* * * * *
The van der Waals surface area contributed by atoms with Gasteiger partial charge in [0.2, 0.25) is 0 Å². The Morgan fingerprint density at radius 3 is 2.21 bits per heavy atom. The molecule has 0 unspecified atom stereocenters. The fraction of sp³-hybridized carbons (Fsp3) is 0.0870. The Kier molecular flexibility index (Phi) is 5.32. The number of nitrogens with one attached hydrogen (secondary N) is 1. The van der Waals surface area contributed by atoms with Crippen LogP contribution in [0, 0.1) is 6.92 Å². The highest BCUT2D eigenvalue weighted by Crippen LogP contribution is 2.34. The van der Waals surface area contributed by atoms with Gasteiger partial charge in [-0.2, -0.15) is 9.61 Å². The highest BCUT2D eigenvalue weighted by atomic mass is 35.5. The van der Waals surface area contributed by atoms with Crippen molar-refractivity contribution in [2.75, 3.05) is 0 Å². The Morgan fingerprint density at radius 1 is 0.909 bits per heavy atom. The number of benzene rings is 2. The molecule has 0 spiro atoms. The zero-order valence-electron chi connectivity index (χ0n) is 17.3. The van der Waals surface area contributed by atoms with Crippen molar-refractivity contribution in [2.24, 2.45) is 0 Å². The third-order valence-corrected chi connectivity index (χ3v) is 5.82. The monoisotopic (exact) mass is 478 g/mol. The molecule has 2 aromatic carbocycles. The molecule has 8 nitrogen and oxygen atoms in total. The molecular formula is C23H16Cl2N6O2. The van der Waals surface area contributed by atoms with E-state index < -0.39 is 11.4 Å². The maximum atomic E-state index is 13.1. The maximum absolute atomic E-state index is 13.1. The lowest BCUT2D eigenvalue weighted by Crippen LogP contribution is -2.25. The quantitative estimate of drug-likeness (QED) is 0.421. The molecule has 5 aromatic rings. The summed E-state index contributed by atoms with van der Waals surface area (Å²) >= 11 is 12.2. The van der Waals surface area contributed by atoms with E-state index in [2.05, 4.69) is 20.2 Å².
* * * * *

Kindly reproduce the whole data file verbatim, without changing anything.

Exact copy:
The van der Waals surface area contributed by atoms with Gasteiger partial charge in [0.2, 0.25) is 0 Å². The Morgan fingerprint density at radius 3 is 2.21 bits per heavy atom. The molecule has 0 unspecified atom stereocenters. The fraction of sp³-hybridized carbons (Fsp3) is 0.0870. The Kier molecular flexibility index (Phi) is 5.32. The number of nitrogens with one attached hydrogen (secondary N) is 1. The van der Waals surface area contributed by atoms with Crippen LogP contribution in [0, 0.1) is 6.92 Å². The highest BCUT2D eigenvalue weighted by Crippen LogP contribution is 2.34. The van der Waals surface area contributed by atoms with Gasteiger partial charge in [-0.2, -0.15) is 9.61 Å². The highest BCUT2D eigenvalue weighted by atomic mass is 35.5. The van der Waals surface area contributed by atoms with Crippen molar-refractivity contribution in [2.75, 3.05) is 0 Å². The Morgan fingerprint density at radius 1 is 0.909 bits per heavy atom. The number of benzene rings is 2. The molecule has 0 spiro atoms. The zero-order valence-electron chi connectivity index (χ0n) is 17.3. The van der Waals surface area contributed by atoms with Crippen molar-refractivity contribution in [2.24, 2.45) is 0 Å². The third-order valence-corrected chi connectivity index (χ3v) is 5.82. The monoisotopic (exact) mass is 478 g/mol. The molecule has 2 aromatic carbocycles. The molecule has 8 nitrogen and oxygen atoms in total. The molecular formula is C23H16Cl2N6O2. The van der Waals surface area contributed by atoms with E-state index < -0.39 is 11.4 Å². The maximum atomic E-state index is 13.1. The maximum absolute atomic E-state index is 13.1. The lowest BCUT2D eigenvalue weighted by Crippen LogP contribution is -2.25. The quantitative estimate of drug-likeness (QED) is 0.421. The molecule has 5 aromatic rings. The summed E-state index contributed by atoms with van der Waals surface area (Å²) >= 11 is 12.2. The van der Waals surface area contributed by atoms with E-state index in [2.05, 4.69) is 20.2 Å².